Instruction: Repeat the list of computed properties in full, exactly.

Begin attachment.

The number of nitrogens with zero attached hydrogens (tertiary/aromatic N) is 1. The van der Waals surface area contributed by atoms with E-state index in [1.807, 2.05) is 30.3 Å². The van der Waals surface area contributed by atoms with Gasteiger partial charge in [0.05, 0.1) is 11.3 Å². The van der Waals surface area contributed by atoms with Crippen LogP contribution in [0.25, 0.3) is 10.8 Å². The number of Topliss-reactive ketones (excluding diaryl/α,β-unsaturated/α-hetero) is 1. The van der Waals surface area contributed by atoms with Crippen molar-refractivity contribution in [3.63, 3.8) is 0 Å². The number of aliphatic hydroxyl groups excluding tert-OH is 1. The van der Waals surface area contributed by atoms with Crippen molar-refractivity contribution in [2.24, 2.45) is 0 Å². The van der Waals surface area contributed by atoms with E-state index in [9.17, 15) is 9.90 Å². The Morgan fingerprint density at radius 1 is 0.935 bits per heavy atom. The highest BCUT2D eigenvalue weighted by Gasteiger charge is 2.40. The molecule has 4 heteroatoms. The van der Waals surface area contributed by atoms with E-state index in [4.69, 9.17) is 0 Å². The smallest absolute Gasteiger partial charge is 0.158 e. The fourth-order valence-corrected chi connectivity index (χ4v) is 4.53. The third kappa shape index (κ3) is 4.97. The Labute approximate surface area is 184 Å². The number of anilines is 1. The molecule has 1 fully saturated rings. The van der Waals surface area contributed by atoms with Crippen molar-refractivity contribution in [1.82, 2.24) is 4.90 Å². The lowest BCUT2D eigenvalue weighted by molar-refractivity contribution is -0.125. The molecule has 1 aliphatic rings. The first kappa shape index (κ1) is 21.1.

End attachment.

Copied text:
The number of nitrogens with zero attached hydrogens (tertiary/aromatic N) is 1. The van der Waals surface area contributed by atoms with E-state index in [1.807, 2.05) is 30.3 Å². The van der Waals surface area contributed by atoms with Gasteiger partial charge in [0.05, 0.1) is 11.3 Å². The van der Waals surface area contributed by atoms with Crippen LogP contribution in [0.25, 0.3) is 10.8 Å². The number of Topliss-reactive ketones (excluding diaryl/α,β-unsaturated/α-hetero) is 1. The van der Waals surface area contributed by atoms with Crippen molar-refractivity contribution in [3.63, 3.8) is 0 Å². The number of aliphatic hydroxyl groups excluding tert-OH is 1. The van der Waals surface area contributed by atoms with Crippen molar-refractivity contribution in [2.24, 2.45) is 0 Å². The van der Waals surface area contributed by atoms with E-state index in [9.17, 15) is 9.90 Å². The Morgan fingerprint density at radius 1 is 0.935 bits per heavy atom. The highest BCUT2D eigenvalue weighted by Gasteiger charge is 2.40. The molecule has 4 heteroatoms. The van der Waals surface area contributed by atoms with E-state index in [4.69, 9.17) is 0 Å². The smallest absolute Gasteiger partial charge is 0.158 e. The fourth-order valence-corrected chi connectivity index (χ4v) is 4.53. The third kappa shape index (κ3) is 4.97. The Labute approximate surface area is 184 Å². The number of anilines is 1. The molecule has 1 fully saturated rings. The van der Waals surface area contributed by atoms with Crippen molar-refractivity contribution in [1.82, 2.24) is 4.90 Å². The lowest BCUT2D eigenvalue weighted by molar-refractivity contribution is -0.125. The molecule has 1 aliphatic rings. The first kappa shape index (κ1) is 21.1.